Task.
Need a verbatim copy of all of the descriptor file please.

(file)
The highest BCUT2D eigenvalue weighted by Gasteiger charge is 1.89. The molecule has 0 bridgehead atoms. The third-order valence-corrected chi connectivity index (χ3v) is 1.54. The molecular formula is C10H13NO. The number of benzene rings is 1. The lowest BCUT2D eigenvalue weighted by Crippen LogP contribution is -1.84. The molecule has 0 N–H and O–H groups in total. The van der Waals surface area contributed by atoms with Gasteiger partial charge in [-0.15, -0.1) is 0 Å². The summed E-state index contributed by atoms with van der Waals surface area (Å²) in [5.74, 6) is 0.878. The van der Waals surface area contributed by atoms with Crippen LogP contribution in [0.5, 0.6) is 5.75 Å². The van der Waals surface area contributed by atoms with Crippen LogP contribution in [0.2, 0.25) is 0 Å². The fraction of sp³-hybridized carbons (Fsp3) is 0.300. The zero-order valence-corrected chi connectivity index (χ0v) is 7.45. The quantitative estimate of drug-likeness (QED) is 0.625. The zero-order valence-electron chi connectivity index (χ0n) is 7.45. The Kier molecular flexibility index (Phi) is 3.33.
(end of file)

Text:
The highest BCUT2D eigenvalue weighted by Gasteiger charge is 1.89. The molecule has 0 bridgehead atoms. The third-order valence-corrected chi connectivity index (χ3v) is 1.54. The molecular formula is C10H13NO. The number of benzene rings is 1. The lowest BCUT2D eigenvalue weighted by Crippen LogP contribution is -1.84. The molecule has 0 N–H and O–H groups in total. The van der Waals surface area contributed by atoms with Gasteiger partial charge in [-0.15, -0.1) is 0 Å². The summed E-state index contributed by atoms with van der Waals surface area (Å²) in [5.74, 6) is 0.878. The van der Waals surface area contributed by atoms with Crippen LogP contribution in [0.5, 0.6) is 5.75 Å². The van der Waals surface area contributed by atoms with Crippen LogP contribution in [0.2, 0.25) is 0 Å². The fraction of sp³-hybridized carbons (Fsp3) is 0.300. The zero-order valence-corrected chi connectivity index (χ0v) is 7.45. The quantitative estimate of drug-likeness (QED) is 0.625. The zero-order valence-electron chi connectivity index (χ0n) is 7.45. The Kier molecular flexibility index (Phi) is 3.33.